Election Issues

Kevin Wolf/AP
Bob Woodward, author of “The War Within: A Secret History of the White House 2006–2008"

Political Book Must-Reads

October 21, 2008
by Shannon Firth
The days of beach reading are long past, the election looms and it’s time to catch up on what matters. You may not agree with what each author has to say about the war in Iraq or Afghanistan, the current or the future president, but at least you’ll get a wider understanding about the issues involved.

The War Within: A Secret White House History

In her review of “The War Within: A Secret History of the White House 2006–2008,” Jill Abramson of The New York Times says Bob Woodward ditched his signature, “flat, just-the-facts-ma’am style,” trading it in for a severe and critical approach for his final book on the Bush administration. Abramson says that cynics believe he could afford to skewer the president and his aides in this book, because he’d already gotten all the information he needed. Still she argues, “On balance, it is impossible not to be impressed by Woodward’s reporting, which provides a vivid week-by-week chronology, from the post-9/11 attack on Afghanistan to the Iraq surge, of how the president’s war policy unspooled and of its consequences.”

Bob Woodward discussed Iraq’s improved stability with NPR’s Terry Gross. Woodward said the change in Iraq is not due solely to “the surge” but to other factors as well:  the tens of thousands of Sunnis who broke rank with Al Qaeda—prior to the Surge—the “stand-down” by Shia cleric Moqtada Sadr, and the U.S.’s highly confidential military techniques. Woodward says these new strategies “allowed the U.S. to locate, target and kill extremists, Al Qaeda members and members of the insurgency.”

The Forever War

Vietnam War vet and President Reagan’s assistant secretary of defense Bing West reviewed New York Times correspondent Dexter Filkins’s “The Forever War” in the Washington Post, dubbing it “splendid.” The book is a series of vignettes drawn from Wilkins’s experiences in Iraq and Afghanistan. West writes, “Filkins's singular skill in this book rests in showing how war shatters lives and how some people manage to survive amid fear, violence, intrigue and chaos.”

In an interview on NBC’s “Today Show,” Filkins said the situation in Iraq, though fragile, has improved dramatically since he began writing his book. He described a conversation he’d had with an Iraqi soldier, who, he said, “was probably blowing up humvees 18 months ago.” The soldier described why he transferred his loyalties and support to the Americans: “[Al Qaeda] wanted us to kill Iraqi government leaders, police officers and we didn’t want to do that. Then they started killing us. That’s when we made the deal. The past is past.”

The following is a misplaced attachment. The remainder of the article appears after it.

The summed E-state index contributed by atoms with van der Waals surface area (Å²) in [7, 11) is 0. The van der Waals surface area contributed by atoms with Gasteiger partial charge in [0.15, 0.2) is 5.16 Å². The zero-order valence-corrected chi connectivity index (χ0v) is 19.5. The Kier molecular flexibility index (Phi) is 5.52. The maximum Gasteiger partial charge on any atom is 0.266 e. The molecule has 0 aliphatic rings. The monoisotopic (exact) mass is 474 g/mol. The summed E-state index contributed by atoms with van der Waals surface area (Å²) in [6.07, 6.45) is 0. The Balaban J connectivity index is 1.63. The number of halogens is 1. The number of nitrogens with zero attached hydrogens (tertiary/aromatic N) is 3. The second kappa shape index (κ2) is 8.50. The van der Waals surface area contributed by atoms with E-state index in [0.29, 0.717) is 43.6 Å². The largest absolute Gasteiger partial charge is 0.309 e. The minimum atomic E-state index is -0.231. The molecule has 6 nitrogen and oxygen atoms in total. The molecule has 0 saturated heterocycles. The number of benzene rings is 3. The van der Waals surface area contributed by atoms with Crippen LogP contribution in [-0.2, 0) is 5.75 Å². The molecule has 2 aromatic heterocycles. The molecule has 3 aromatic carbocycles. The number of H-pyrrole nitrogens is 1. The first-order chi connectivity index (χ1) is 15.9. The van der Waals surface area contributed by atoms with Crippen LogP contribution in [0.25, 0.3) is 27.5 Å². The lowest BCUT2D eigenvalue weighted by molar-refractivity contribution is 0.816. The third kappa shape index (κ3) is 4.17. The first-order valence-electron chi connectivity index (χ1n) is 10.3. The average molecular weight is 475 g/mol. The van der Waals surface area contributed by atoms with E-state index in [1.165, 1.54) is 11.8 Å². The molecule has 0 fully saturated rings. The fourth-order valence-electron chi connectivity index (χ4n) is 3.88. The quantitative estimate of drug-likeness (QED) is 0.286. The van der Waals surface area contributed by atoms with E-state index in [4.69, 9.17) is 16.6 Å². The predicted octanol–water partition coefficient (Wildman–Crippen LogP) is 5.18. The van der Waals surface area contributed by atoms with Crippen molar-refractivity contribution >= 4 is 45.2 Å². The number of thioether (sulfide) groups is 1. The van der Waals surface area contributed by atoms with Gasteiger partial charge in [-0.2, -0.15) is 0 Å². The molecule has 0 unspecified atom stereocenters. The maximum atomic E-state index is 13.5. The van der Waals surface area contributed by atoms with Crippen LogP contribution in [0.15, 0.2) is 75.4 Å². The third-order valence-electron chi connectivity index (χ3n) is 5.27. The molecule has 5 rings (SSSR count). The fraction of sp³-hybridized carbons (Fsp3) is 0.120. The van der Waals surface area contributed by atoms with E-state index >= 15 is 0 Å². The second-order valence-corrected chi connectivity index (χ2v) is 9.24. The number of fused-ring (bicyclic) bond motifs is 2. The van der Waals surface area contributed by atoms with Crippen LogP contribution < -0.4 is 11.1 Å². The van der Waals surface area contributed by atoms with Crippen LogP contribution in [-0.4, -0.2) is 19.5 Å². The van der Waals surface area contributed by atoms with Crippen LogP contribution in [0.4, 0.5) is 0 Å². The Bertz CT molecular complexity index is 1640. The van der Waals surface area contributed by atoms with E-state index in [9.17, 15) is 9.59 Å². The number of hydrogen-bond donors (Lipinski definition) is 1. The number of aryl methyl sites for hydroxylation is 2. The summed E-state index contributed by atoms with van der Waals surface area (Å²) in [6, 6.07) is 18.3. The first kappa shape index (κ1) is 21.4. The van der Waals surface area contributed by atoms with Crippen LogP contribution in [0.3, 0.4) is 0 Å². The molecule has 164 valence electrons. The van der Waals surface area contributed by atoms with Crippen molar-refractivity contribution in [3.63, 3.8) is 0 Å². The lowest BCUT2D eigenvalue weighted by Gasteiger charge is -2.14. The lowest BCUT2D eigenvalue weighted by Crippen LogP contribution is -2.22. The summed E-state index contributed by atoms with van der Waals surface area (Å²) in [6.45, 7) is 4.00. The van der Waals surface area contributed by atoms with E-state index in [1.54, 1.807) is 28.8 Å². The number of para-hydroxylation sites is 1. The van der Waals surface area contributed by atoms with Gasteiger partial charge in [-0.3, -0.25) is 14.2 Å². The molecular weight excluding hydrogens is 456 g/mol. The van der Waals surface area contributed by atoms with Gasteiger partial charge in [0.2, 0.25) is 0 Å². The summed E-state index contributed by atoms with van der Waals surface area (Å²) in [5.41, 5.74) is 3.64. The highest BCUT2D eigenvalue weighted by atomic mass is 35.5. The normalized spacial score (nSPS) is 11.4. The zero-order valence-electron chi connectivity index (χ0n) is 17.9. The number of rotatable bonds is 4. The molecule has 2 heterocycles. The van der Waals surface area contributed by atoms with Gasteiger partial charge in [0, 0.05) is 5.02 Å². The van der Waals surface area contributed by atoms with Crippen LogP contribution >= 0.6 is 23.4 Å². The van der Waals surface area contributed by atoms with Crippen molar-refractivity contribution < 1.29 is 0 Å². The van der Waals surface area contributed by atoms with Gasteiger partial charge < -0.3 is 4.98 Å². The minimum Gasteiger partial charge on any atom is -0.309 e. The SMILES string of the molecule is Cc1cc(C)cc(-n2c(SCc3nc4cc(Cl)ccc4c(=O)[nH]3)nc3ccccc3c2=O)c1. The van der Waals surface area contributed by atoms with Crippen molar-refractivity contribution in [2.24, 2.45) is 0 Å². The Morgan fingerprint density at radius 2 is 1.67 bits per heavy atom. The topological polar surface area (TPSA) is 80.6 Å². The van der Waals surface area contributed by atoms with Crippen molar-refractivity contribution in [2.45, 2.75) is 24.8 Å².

The Case Against Barack Obama

David Freddoso, a writer for the National Review, questions the Democratic candidate’s campaign promise of “change” in “The Case Against Barack Obama: The Unlikely Rise and Unexamined Agenda of the Media's Favorite Candidate.” In a CNN interview, Freddoso argued that the media has “bought uncritically into the idea that Senator Obama is a reformer.” He adds, “Senator Obama tends to take the easy way … by coming to Washington and supporting the same old special interests that have dominated there forever, and also in Springfield, pushing legislation that generally helped friends and contributors.”

Liberal Web site Media Matters for America argues that much of Freddoso’s book is misleading. For example, Obama’s opponents in a 1996 Illinois state senate primary weren’t thrown off the ballot on a “technicality,” as Freddoso claims, but because they “failed to adhere to election laws.”

In contrast, The Economist opined, “Although it is a conservative publication and the author makes no secret of where his political sympathies lie, this is a well-researched, extensively footnoted work.”

Third Term: Why George Bush (Hearts) John McCain

Salon writer Edward McClelland cobbles together a portrait of Senator John McCain by reviewing four books about the senator. The third of these is former “Crossfire” co-host Paul Begala’s “Third Term: Why George Bush (Hearts) John McCain.” McClelland is critical of Begala’s seemingly gratuitous character attacks in “Third Term”: “[He] depicts the senator as a corrupt, ill-tempered saber-rattler, determined to continue Bush's policies.” McClelland continues, “Scholars say newspapers are written on a sixth-grade level. ‘Third Term’ certainly is, because its taunting message is that Bush and McCain love each other so much, they should be boyfriends.”

Paul Begala spoke with Wolf Blitzer on CNN, asserting, “The McCain persona has three elements. One part, very real, is war hero, absolutely real. The more research you do, the more admiring you become … But the other two parts, maverick and reformer, are just myth.”

Most Recent Features